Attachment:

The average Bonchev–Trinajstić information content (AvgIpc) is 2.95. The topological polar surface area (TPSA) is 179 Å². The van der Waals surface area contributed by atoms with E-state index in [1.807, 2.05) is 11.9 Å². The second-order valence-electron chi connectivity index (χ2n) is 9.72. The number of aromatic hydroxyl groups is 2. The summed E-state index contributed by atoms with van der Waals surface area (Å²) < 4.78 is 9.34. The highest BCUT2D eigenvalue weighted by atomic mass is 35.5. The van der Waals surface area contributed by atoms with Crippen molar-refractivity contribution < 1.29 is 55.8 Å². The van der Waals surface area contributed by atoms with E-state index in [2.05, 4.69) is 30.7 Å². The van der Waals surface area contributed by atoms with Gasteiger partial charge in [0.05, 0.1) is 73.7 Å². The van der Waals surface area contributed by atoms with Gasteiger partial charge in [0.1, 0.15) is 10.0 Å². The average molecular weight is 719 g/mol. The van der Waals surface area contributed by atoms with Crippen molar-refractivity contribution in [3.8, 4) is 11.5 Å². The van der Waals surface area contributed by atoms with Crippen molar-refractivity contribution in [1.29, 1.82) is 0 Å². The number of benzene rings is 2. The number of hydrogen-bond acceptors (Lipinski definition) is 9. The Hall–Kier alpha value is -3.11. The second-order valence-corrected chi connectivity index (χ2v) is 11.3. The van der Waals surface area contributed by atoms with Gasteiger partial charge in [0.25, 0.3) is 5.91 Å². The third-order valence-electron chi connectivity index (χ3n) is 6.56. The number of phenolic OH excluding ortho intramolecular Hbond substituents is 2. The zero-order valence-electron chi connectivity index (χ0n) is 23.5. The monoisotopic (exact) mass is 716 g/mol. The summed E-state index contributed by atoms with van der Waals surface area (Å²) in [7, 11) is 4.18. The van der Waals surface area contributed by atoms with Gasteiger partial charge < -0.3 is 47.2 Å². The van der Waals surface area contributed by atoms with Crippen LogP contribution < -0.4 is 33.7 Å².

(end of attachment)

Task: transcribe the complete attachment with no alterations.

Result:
The average Bonchev–Trinajstić information content (AvgIpc) is 2.95. The topological polar surface area (TPSA) is 179 Å². The van der Waals surface area contributed by atoms with E-state index in [1.807, 2.05) is 11.9 Å². The second-order valence-electron chi connectivity index (χ2n) is 9.72. The number of aromatic hydroxyl groups is 2. The summed E-state index contributed by atoms with van der Waals surface area (Å²) < 4.78 is 9.34. The highest BCUT2D eigenvalue weighted by atomic mass is 35.5. The van der Waals surface area contributed by atoms with Crippen molar-refractivity contribution < 1.29 is 55.8 Å². The van der Waals surface area contributed by atoms with E-state index in [2.05, 4.69) is 30.7 Å². The van der Waals surface area contributed by atoms with Gasteiger partial charge in [0.05, 0.1) is 73.7 Å². The van der Waals surface area contributed by atoms with Gasteiger partial charge in [0.1, 0.15) is 10.0 Å². The average molecular weight is 719 g/mol. The van der Waals surface area contributed by atoms with Crippen molar-refractivity contribution in [3.8, 4) is 11.5 Å². The van der Waals surface area contributed by atoms with Crippen molar-refractivity contribution in [1.29, 1.82) is 0 Å². The number of benzene rings is 2. The number of hydrogen-bond acceptors (Lipinski definition) is 9. The Hall–Kier alpha value is -3.11. The second-order valence-corrected chi connectivity index (χ2v) is 11.3. The van der Waals surface area contributed by atoms with Gasteiger partial charge in [0.25, 0.3) is 5.91 Å². The third-order valence-electron chi connectivity index (χ3n) is 6.56. The number of phenolic OH excluding ortho intramolecular Hbond substituents is 2. The zero-order valence-electron chi connectivity index (χ0n) is 23.5. The monoisotopic (exact) mass is 716 g/mol. The summed E-state index contributed by atoms with van der Waals surface area (Å²) in [7, 11) is 4.18. The van der Waals surface area contributed by atoms with Gasteiger partial charge < -0.3 is 47.2 Å². The van der Waals surface area contributed by atoms with Crippen LogP contribution < -0.4 is 33.7 Å².